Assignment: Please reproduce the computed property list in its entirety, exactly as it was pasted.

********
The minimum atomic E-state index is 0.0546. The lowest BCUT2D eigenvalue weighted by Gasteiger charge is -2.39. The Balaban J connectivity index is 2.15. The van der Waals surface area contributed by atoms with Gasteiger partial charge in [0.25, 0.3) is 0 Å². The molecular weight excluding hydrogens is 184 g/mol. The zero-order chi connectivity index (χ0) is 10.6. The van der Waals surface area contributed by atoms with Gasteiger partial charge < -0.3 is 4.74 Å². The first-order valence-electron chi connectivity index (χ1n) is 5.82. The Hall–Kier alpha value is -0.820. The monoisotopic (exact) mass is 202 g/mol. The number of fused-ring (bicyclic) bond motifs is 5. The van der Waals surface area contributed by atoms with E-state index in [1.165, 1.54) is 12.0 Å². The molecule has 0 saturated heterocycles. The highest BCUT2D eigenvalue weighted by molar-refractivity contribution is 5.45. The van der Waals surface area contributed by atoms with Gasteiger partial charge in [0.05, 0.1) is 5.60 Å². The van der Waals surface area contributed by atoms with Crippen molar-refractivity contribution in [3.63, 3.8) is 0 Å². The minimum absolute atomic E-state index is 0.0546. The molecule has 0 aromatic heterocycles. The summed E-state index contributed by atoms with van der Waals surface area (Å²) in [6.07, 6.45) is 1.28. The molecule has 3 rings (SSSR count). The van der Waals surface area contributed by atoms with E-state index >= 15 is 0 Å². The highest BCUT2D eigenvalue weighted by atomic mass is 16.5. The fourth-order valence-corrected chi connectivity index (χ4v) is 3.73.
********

The minimum atomic E-state index is 0.0546. The lowest BCUT2D eigenvalue weighted by Gasteiger charge is -2.39. The Balaban J connectivity index is 2.15. The van der Waals surface area contributed by atoms with Gasteiger partial charge in [0.25, 0.3) is 0 Å². The molecular weight excluding hydrogens is 184 g/mol. The zero-order chi connectivity index (χ0) is 10.6. The van der Waals surface area contributed by atoms with Gasteiger partial charge < -0.3 is 4.74 Å². The first-order valence-electron chi connectivity index (χ1n) is 5.82. The Hall–Kier alpha value is -0.820. The monoisotopic (exact) mass is 202 g/mol. The number of fused-ring (bicyclic) bond motifs is 5. The van der Waals surface area contributed by atoms with E-state index in [1.165, 1.54) is 12.0 Å². The molecule has 0 saturated heterocycles. The highest BCUT2D eigenvalue weighted by molar-refractivity contribution is 5.45. The van der Waals surface area contributed by atoms with Gasteiger partial charge in [0.05, 0.1) is 5.60 Å². The van der Waals surface area contributed by atoms with Crippen molar-refractivity contribution in [3.63, 3.8) is 0 Å². The minimum absolute atomic E-state index is 0.0546. The molecule has 0 aromatic heterocycles. The summed E-state index contributed by atoms with van der Waals surface area (Å²) in [6.07, 6.45) is 1.28. The molecule has 3 rings (SSSR count). The van der Waals surface area contributed by atoms with E-state index >= 15 is 0 Å². The highest BCUT2D eigenvalue weighted by atomic mass is 16.5. The fourth-order valence-corrected chi connectivity index (χ4v) is 3.73.